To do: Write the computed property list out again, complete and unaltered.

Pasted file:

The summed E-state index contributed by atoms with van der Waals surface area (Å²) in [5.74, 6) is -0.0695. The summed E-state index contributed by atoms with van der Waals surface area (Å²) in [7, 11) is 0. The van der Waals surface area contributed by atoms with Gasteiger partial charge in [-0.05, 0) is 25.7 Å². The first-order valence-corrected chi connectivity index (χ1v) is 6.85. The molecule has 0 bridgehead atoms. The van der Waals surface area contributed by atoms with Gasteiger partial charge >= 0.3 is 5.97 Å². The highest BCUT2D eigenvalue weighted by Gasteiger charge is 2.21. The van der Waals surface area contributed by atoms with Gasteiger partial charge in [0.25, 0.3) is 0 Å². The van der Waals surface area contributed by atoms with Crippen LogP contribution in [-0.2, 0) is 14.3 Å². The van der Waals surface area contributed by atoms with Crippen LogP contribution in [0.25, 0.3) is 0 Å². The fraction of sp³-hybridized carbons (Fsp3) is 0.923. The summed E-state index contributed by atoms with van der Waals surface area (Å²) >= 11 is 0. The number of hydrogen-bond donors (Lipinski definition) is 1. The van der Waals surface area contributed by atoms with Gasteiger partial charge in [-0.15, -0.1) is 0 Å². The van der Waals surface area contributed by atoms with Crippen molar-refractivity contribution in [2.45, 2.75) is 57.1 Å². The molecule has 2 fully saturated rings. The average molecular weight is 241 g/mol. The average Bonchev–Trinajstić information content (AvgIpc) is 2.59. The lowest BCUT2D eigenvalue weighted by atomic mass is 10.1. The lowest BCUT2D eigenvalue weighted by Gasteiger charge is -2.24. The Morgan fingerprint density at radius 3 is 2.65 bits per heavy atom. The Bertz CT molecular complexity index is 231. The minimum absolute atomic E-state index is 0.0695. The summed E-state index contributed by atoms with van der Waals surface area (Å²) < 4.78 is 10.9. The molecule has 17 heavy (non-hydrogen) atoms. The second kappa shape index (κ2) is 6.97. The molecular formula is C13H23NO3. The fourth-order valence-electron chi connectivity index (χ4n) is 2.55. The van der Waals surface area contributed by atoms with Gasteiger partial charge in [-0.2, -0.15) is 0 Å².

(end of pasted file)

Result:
The summed E-state index contributed by atoms with van der Waals surface area (Å²) in [5.74, 6) is -0.0695. The summed E-state index contributed by atoms with van der Waals surface area (Å²) in [7, 11) is 0. The van der Waals surface area contributed by atoms with Gasteiger partial charge in [-0.05, 0) is 25.7 Å². The first-order valence-corrected chi connectivity index (χ1v) is 6.85. The molecule has 0 bridgehead atoms. The van der Waals surface area contributed by atoms with Gasteiger partial charge >= 0.3 is 5.97 Å². The highest BCUT2D eigenvalue weighted by Gasteiger charge is 2.21. The van der Waals surface area contributed by atoms with Gasteiger partial charge in [0.25, 0.3) is 0 Å². The van der Waals surface area contributed by atoms with Crippen LogP contribution in [-0.2, 0) is 14.3 Å². The van der Waals surface area contributed by atoms with Crippen LogP contribution in [0.25, 0.3) is 0 Å². The fraction of sp³-hybridized carbons (Fsp3) is 0.923. The summed E-state index contributed by atoms with van der Waals surface area (Å²) >= 11 is 0. The number of hydrogen-bond donors (Lipinski definition) is 1. The van der Waals surface area contributed by atoms with Gasteiger partial charge in [-0.15, -0.1) is 0 Å². The van der Waals surface area contributed by atoms with Crippen molar-refractivity contribution in [2.45, 2.75) is 57.1 Å². The molecule has 2 fully saturated rings. The average molecular weight is 241 g/mol. The average Bonchev–Trinajstić information content (AvgIpc) is 2.59. The lowest BCUT2D eigenvalue weighted by atomic mass is 10.1. The lowest BCUT2D eigenvalue weighted by Gasteiger charge is -2.24. The Morgan fingerprint density at radius 3 is 2.65 bits per heavy atom. The Bertz CT molecular complexity index is 231. The minimum absolute atomic E-state index is 0.0695. The summed E-state index contributed by atoms with van der Waals surface area (Å²) < 4.78 is 10.9. The molecule has 17 heavy (non-hydrogen) atoms. The second kappa shape index (κ2) is 6.97. The molecular formula is C13H23NO3. The fourth-order valence-electron chi connectivity index (χ4n) is 2.55. The van der Waals surface area contributed by atoms with Gasteiger partial charge in [-0.2, -0.15) is 0 Å².